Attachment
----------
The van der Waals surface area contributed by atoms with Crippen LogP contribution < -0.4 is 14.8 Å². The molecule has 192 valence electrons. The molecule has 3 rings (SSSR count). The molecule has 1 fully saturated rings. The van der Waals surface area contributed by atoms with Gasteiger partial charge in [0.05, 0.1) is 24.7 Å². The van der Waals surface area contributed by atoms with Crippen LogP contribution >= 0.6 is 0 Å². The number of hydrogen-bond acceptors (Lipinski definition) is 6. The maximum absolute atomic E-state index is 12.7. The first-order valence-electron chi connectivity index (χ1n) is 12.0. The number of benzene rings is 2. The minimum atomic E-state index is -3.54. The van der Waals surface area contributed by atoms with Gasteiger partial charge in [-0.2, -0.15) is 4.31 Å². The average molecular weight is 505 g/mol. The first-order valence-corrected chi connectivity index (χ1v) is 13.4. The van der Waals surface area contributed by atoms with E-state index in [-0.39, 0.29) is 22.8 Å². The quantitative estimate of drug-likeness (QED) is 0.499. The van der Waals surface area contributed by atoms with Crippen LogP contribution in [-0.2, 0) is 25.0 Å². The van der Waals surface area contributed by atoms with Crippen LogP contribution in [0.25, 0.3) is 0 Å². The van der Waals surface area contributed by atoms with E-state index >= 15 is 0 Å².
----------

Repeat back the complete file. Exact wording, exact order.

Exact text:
The van der Waals surface area contributed by atoms with Crippen LogP contribution < -0.4 is 14.8 Å². The molecule has 192 valence electrons. The molecule has 3 rings (SSSR count). The molecule has 1 fully saturated rings. The van der Waals surface area contributed by atoms with Gasteiger partial charge in [0.05, 0.1) is 24.7 Å². The van der Waals surface area contributed by atoms with Crippen LogP contribution >= 0.6 is 0 Å². The number of hydrogen-bond acceptors (Lipinski definition) is 6. The maximum absolute atomic E-state index is 12.7. The first-order valence-electron chi connectivity index (χ1n) is 12.0. The number of benzene rings is 2. The minimum atomic E-state index is -3.54. The van der Waals surface area contributed by atoms with Gasteiger partial charge in [-0.2, -0.15) is 4.31 Å². The average molecular weight is 505 g/mol. The first-order valence-corrected chi connectivity index (χ1v) is 13.4. The van der Waals surface area contributed by atoms with E-state index in [-0.39, 0.29) is 22.8 Å². The quantitative estimate of drug-likeness (QED) is 0.499. The van der Waals surface area contributed by atoms with Crippen LogP contribution in [-0.2, 0) is 25.0 Å². The van der Waals surface area contributed by atoms with Crippen LogP contribution in [0.25, 0.3) is 0 Å². The van der Waals surface area contributed by atoms with E-state index >= 15 is 0 Å².